Is Andrew Yang the Anti-Trump?



“I certainly do not relish being compared to Donald Trump,” Yang says in an interview with Fifteen Minutes, calling such comparisons “unfortunate, because Donald Trump gives real entrepreneurs a bad name, and entrepreneurs like myself regard him as more of a marketing charlatan than a real builder.” As he tells the crowd, “the opposite of Donald Trump is an Asian man who likes math.”



It’s a Friday night, but Fong Auditorium is so packed that people are sitting in the side aisles. Everyone is here to see Andrew Yang, one of the contenders in a crowded field of candidates all vying for the 2020 Democratic primary nomination.

Yang is an entrepreneur who has never held elected office, and his candidacy has been dubbed “longer-than-long-shot” by the New York Times. Sound familiar? As late as September 2015, that same newspaper ran an article on “why Donald Trump is still a long-shot.”

So don’t count out Andrew Yang just yet. If Trump beat the odds in a crowded primary, maybe Yang can too. He’s currently in a statistical tie with Sen. Kirsten Gillibrand (D-NY); a Feb. 4 Monmouth poll rated both candidates likely to receive 1 percent of Democratic votes.

Yang portrays his outsider quality as more of an asset than a liability. “So many Americans have lost faith in our government to actually solve our problems,” he tells the auditorium. “They were so desperate they would turn to Donald Trump. And they’re looking for a new voice of reason.”

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“I certainly do not relish being compared to Donald Trump,” Yang says in an interview with Fifteen Minutes, calling such comparisons “unfortunate, because Donald Trump gives real entrepreneurs a bad name, and entrepreneurs like myself regard him as more of a marketing charlatan than a real builder.” As he tells the crowd, “the opposite of Donald Trump is an Asian man who likes math.”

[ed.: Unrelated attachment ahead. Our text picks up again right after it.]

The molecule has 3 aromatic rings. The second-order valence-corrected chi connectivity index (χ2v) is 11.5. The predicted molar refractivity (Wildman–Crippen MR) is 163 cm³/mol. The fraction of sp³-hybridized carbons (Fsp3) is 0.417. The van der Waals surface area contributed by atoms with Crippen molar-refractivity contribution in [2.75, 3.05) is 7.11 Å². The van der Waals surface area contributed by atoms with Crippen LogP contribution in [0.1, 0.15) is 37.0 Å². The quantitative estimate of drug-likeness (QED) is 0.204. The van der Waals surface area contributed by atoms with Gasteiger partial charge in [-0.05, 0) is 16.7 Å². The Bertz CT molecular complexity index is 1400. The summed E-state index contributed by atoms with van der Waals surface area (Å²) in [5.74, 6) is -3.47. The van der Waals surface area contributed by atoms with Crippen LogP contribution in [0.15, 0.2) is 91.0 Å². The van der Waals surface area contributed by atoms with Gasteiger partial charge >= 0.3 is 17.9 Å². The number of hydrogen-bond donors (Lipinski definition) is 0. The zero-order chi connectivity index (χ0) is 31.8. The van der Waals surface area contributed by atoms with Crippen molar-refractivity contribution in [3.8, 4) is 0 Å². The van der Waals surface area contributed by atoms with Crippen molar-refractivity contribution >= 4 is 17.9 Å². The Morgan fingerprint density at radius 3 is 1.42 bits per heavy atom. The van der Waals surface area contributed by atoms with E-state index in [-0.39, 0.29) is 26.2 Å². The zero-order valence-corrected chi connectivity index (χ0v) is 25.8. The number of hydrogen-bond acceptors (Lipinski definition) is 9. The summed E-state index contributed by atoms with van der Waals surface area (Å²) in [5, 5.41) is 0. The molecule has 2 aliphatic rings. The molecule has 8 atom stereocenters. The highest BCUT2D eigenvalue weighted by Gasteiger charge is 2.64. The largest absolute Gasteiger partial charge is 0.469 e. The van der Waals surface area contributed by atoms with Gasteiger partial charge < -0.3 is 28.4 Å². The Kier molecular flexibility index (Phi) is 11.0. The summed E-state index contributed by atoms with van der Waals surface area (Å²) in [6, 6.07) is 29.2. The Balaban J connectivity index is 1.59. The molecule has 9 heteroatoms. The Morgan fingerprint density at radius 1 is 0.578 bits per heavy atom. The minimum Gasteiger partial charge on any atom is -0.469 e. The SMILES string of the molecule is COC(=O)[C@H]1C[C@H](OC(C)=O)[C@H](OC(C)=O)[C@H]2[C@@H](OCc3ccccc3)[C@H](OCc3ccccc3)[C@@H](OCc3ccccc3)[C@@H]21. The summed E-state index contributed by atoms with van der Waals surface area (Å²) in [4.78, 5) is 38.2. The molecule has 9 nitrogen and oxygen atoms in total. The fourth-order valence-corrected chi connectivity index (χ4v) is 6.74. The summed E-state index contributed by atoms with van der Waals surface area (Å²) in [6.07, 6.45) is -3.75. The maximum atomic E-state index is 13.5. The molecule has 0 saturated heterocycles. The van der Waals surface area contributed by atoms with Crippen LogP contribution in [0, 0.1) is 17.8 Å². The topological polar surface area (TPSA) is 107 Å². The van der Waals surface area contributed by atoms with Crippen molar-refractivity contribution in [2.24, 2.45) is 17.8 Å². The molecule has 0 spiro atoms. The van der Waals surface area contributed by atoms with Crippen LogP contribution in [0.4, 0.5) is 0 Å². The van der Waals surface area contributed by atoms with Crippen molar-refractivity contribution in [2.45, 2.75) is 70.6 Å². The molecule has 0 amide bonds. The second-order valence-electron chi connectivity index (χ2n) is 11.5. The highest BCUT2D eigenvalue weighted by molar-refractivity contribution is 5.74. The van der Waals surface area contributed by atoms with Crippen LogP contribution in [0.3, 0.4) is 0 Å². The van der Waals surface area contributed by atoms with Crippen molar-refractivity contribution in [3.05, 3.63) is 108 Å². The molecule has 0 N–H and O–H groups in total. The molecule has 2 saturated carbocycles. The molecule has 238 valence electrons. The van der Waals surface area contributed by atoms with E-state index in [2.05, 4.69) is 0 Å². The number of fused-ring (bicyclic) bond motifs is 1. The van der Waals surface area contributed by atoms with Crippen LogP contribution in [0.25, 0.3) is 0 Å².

Andrew Yang Moving

But Yang has focused his campaign on the imminent loss of jobs to technology — especially positions in manufacturing, retail, call centers, and fast food restaurants — in an appeal to voters similar to those targeted by Trump’s campaign.

“Donald Trump’s our president today because he got a lot of the problems right,” he tells the audience. “But his solutions are obviously the exact opposite of what we need: build the wall, freeze time, turn the clock back, and what I’m saying is we need to turn the clock forward.” The keystone of Yang’s platform is instituting a universal basic income policy – $1,000 per month for every American between the ages of 18 and 64 – to provide a safety net as technology eliminates certain jobs.

His warnings of the impending technological revolution are interspersed with moments of levity. He recounts to the audience that during a recent interview, when asked whether he’d always wanted to be president, he replied, “Obviously not. I’m Asian. The list from my parents went like doctor, lawyer, full stop.”

This draws laughs. The faces in the crowd are mostly East Asian; Yang has been invited to talk about “the Asian-American experience” by the Harvard Project for Asian and International Relations, the Asian American Brotherhood, and the Harvard-Radcliffe Chinese Students Association. (The organizers of the Feb. 8 event — Shivam A. Bhatt ’20, Charles X. Hua ’22, and Ryan S. Jiang ’20 — wrotein an emailed statement that their events “are not an official endorsement of any political entity; rather, [they] hope they serve as forums for discussion and education surrounding pertinent social issues.”)

Andrew Yang Speaking to Students
Yang has been invited to talk by the Harvard Project for Asian and International Relations, the Asian American Brotherhood, and the Harvard-Radcliffe Chinese Students Association.

Yang is second-generation Taiwanese-American. “I grew up the scrawny Asian kid who skipped a grade in an all-white neighborhood,” he tells the crowd. “So I always felt like my masculinity was being questioned at all times.” In his own words, he “really Americaned up,” and his Chinese language skills are “terrible.”

But in adulthood, he didn’t feel his Asian-American identity was a roadblock until he hit the campaign trail. “I have never felt diminished in my career professionally, until this past year,” he tells the audience. “Now, not to say that I’m hurting over it, because I’m actually kinda kickin’ ass.”

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In an interview with FM, Yang outlines a foreign policy platform that would decrease America’s international military presence. He supports withdrawing American troops from Syria — though he is quick to note that he doesn’t approve of the Trump administration’s execution — and he supports a timetable for a drawdown of troops in Afghanistan. He also supports direct negotiation with North Korea and says he wants to improve America’s relationship with China.